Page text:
Our Wednesday afternoon a couple of weeks ago was cheered up enormously by a flying visit from Paul Symington. A more charming man it is hard to imagine, but not in a laid back, calm sort of way. Paul is very vital and engaging character who had come to introduce his family’s latest release – ‘Ne Oublie’ – a very rare and very old release of a tawny port from barrels at the family’s Lodge in Porto.
This intro was a few days before the official release and as such we had no real idea what to expect.
As Paul talked us through the ‘bespoke presentation box’ handcrafted with the finest leathers by Smythson of Bond Street, the individually numbered, hand-made crystal decanters – designed by Portugal’s leading glass manufacturer – adorned with sterling silver bands, moulded and engraved by Scottish Silversmiths Hayward & Stott, and carrying the mark of the Edinburgh Assay Office, my heart slightly sank I must say.
The stylish Smythson box houses this impressive old port in its fabulous decanter
This is going to be expensive we thought and what of the actual wine? Surely great port does not need all of this make-up, this fancy marketing?
We then looked at the pictures and it is actually – really rather smart. As tasteful and smart as you would expect from this historic, old school port family. A very pretty decanter and a nice box – but still we thought – really?
The Port itself has a fascinating story. The limited 656 bottles come from one of three surviving barrels dating back to 1882. They were bought by Andrew James Symington, the first member of the family to work in the Port Trade – and marked the year of his arrival in the Douro from Scotland. So, a charming story with a touching sentimental bent – and with more than 130 years in the barrel I was now excited!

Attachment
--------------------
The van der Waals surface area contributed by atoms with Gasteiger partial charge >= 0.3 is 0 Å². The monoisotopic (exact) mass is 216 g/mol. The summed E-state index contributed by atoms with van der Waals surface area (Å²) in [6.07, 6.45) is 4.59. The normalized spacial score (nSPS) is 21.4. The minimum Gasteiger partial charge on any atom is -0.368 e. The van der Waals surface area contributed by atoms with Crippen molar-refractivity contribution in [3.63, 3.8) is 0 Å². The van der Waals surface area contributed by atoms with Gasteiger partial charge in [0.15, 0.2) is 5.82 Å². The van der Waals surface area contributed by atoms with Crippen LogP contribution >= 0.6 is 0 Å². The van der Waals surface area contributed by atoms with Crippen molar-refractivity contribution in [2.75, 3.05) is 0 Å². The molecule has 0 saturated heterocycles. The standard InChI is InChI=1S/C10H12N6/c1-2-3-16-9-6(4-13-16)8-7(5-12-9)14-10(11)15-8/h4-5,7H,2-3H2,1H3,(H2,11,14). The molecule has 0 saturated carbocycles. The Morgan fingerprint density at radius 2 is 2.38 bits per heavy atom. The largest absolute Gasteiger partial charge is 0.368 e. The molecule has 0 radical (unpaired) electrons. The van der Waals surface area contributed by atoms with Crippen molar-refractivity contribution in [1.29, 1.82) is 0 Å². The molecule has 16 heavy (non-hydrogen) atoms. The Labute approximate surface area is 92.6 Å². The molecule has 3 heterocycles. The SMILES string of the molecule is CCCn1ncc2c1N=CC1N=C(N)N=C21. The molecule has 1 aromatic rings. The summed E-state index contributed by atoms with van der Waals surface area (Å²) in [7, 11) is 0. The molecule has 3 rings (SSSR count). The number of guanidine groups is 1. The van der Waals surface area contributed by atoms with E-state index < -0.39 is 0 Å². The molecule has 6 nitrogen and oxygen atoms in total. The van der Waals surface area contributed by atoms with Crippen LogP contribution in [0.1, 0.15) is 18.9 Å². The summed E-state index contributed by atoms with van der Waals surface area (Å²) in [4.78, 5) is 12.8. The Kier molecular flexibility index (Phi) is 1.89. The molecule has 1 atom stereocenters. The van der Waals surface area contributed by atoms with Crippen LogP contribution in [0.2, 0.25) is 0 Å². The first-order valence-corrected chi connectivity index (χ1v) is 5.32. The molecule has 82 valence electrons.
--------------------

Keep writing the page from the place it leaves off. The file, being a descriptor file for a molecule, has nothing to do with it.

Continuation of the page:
Paul opened up the small sample of this very limited liquid and almost instantly you could sense it. The nose is hugely impressive – rich and powerful. Almost all pervading, the whole tasting room in our cellar soon filled up with an enormously complex cloud, with notes of prunes, caramel, wood-spice, treacle and rich brooding dark fruit – you could go on sniffing this and spot new nuances all afternoon probably – impressive stuff and a real delight to drink too – in the mouth the sparks continue to fly; rich dry fruits and an amazing texture – lots of gloss and some bright acidity – but all very harmonious, melded together seamlessly over the decades.
Beautifully crafted Portuguese glass is adorned with gorgeous Scottish Silver, in the fine English case all bringing together the 3 countries that are so central to the Symington’s family history.
So this is certainly not mutton dressed as lamb – this is fabulous port, really incredible stuff – and it comes in a rather smart pack to boot. It is therefore no surprise that this comes with quite a serious price-tag. How do you price this sort of slice of history? How expensive is too expensive for an inimitable, very rare and totally delicious bottle? Well the port drinkers and fine wine collectors of the world will decide – this slice of history is all yours for £4510.00 per bottle.
As an exercise in shining a light on Port, Paul hopes this extravagant release will turn heads – and it certainly should, this is a fabulous, fascinating drink which illustrates brilliantly the remarkable potential and fascinating complexity achievable in this historic wine region.
You can learn more about this fascinating release in this video here –
And we would highly recommend reading these interesting articles about it –
One from The Telegraph – Victoria Moore, The Telegraph
The other from the brilliant Andrew Jefford, which was published in the magazine The World of Fine Wine